Taste the Difference

What’s in the water? That is the question tackled by Chicago Public Radio’s ‘Curious City,’ a radio program that looks at city issues and relevant and current intriguing features about the Chicagoland region.

This week, their team came up with a water taste test. More an experiment designed to get at the heart of a subject many people may not have quite a handle on. Primarily, you have the entire methodology of which the water is filtered, treated and deliver to homes and business. Additionally, and further complicating the issues of water consumption are the layers of municipal governments which all receive water in different ways. One village may get their water from Lake Michigan, while others buy their water from the City of Chicago and still others tap their water reserves from local rivers.

Curious City published this document that shows how you can perform a taste test using various methods and samples.

[scribd id=122999246 key=key-wbvcs40wy7jw3ky31vt mode=scroll]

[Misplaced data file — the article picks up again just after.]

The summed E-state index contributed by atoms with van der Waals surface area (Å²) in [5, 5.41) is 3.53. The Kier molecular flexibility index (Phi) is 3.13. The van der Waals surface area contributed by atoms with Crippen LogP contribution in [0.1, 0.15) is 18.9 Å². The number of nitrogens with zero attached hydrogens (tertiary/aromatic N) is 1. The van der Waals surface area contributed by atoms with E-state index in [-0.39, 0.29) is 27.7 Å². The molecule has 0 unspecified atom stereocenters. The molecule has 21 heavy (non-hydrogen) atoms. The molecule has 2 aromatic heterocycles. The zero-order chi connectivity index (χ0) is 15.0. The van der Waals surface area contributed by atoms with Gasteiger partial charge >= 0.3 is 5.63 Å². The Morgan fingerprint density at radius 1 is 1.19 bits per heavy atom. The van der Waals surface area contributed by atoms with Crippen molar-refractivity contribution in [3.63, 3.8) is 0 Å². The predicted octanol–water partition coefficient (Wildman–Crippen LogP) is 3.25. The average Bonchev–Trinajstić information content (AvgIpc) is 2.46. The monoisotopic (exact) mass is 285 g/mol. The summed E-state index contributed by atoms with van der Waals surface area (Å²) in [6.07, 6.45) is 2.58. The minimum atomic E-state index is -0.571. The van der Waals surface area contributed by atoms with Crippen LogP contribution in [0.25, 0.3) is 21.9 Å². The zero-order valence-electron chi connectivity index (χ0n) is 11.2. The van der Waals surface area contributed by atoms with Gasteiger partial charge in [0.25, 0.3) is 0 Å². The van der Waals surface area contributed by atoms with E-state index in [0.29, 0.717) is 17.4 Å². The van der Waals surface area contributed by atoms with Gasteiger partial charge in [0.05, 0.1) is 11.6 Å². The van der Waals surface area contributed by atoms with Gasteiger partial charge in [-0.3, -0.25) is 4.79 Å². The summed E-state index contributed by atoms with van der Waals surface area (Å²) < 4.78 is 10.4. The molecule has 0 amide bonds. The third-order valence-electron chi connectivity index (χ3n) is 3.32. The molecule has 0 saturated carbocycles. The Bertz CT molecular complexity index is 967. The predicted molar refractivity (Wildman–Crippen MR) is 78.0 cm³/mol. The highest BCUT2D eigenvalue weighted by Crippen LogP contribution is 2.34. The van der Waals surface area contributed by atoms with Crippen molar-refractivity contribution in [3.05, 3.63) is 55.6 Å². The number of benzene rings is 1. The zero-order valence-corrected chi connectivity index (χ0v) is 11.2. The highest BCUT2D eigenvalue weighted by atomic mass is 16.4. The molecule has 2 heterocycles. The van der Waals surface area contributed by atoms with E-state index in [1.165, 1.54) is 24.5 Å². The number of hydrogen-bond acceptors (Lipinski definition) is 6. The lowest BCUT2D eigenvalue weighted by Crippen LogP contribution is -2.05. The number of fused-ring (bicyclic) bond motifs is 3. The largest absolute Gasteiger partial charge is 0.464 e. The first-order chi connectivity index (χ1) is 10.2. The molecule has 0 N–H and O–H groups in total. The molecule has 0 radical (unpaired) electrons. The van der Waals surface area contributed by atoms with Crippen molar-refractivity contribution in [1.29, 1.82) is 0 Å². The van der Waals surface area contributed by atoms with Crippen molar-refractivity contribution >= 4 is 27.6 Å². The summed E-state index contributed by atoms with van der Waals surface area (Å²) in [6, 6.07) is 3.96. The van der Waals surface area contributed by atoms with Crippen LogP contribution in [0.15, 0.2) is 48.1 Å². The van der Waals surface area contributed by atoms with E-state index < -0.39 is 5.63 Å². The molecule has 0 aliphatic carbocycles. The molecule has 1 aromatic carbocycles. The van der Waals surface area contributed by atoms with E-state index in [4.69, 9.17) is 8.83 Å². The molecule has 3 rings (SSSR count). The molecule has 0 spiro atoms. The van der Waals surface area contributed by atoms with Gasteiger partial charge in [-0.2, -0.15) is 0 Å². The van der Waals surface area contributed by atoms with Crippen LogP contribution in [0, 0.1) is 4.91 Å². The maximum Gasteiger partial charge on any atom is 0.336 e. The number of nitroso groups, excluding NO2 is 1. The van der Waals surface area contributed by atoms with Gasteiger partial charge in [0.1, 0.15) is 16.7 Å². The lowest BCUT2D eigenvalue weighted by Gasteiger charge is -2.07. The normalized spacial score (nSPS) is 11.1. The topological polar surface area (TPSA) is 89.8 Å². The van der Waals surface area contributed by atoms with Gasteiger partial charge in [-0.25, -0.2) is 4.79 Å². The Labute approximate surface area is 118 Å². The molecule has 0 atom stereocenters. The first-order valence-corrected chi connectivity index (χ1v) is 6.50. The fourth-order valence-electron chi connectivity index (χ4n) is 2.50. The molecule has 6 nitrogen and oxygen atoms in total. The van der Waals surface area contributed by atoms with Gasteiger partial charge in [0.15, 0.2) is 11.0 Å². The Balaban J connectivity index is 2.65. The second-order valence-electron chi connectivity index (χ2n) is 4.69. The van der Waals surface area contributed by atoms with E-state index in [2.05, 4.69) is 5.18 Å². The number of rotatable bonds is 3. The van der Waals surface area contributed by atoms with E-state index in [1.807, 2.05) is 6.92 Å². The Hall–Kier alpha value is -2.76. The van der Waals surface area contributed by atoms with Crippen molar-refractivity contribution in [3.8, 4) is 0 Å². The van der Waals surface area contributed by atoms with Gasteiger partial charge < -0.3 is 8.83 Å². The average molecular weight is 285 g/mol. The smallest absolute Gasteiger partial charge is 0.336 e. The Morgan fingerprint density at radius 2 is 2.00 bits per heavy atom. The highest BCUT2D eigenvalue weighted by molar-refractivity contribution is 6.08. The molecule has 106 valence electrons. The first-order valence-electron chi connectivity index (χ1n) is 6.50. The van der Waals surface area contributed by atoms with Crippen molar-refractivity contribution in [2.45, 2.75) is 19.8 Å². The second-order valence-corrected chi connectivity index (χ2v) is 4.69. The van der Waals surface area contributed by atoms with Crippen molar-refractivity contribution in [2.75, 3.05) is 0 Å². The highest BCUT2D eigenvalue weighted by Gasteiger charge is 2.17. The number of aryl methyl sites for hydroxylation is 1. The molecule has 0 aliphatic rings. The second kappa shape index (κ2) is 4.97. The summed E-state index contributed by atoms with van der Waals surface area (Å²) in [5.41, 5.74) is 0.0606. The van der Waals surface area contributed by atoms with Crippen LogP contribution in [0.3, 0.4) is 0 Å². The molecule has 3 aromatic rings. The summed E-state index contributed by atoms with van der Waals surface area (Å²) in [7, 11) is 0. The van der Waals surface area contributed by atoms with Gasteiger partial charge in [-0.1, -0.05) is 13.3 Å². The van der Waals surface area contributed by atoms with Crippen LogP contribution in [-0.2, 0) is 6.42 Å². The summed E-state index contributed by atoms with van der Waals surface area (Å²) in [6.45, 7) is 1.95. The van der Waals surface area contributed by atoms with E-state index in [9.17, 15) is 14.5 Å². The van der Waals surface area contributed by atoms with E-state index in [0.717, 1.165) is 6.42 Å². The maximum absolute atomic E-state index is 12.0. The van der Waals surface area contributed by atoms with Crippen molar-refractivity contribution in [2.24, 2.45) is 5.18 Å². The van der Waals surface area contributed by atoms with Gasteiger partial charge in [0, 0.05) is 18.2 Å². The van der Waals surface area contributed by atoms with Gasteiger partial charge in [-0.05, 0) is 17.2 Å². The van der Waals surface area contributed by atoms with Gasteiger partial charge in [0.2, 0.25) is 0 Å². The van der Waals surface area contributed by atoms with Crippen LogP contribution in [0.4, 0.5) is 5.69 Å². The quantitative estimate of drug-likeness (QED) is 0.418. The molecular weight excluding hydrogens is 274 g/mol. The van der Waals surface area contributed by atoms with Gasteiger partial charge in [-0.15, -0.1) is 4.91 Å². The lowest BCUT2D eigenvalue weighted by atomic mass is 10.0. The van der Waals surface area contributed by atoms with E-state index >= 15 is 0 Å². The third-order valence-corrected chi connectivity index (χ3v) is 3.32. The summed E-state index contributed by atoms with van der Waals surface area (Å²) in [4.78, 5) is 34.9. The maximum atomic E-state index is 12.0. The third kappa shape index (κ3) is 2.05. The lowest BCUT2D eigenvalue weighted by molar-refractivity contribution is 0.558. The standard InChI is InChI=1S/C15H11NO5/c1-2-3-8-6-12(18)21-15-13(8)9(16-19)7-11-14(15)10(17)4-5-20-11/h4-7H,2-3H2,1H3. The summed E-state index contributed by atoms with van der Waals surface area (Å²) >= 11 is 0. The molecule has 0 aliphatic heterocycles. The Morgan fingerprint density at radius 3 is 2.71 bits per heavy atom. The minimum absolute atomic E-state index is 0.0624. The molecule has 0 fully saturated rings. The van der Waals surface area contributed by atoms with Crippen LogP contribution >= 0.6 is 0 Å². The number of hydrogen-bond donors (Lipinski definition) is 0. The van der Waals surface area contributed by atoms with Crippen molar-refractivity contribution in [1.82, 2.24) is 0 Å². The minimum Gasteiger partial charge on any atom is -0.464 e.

Watch the Curious City team in action and see how the water taste tests unfold:

[vimeo http://www.vimeo.com/58509681 w=400&h=300]

We often overlook the subject of water, it is freely available to most of our homes. Scribd has a variety of resources that address the issues of water availability or scarcity and environmental issues. United Nations has this article published about auditing water supplies for small towns. Small water utilities face unique challenges in delivering water and sanitation services to their customers. With a limited revenue base and few opportunities to benefit from economies of scale, they often suffer from severe skill shortages and a long legacy of underinvestment in infrastructure and capacity enhancement. To overcome these challenges, the small utilities need to maximize their operating efficiencies and ensure optimum utilization of their assets.


  1. Pingback: Taste the Difference | The Scribd Blog « Inesagula's Blog

  2. Peter

    We are spoiled here in the Western world with nice clean drinking water coming out the tap at all times.

    Taking 30 minute showers and watering the garden with pure drinking water instead of trying to collect rain water.

    I know very few with a barrel to collect rain water from the roof even though this is a simple and cheap way to do at least a little bit to help out.

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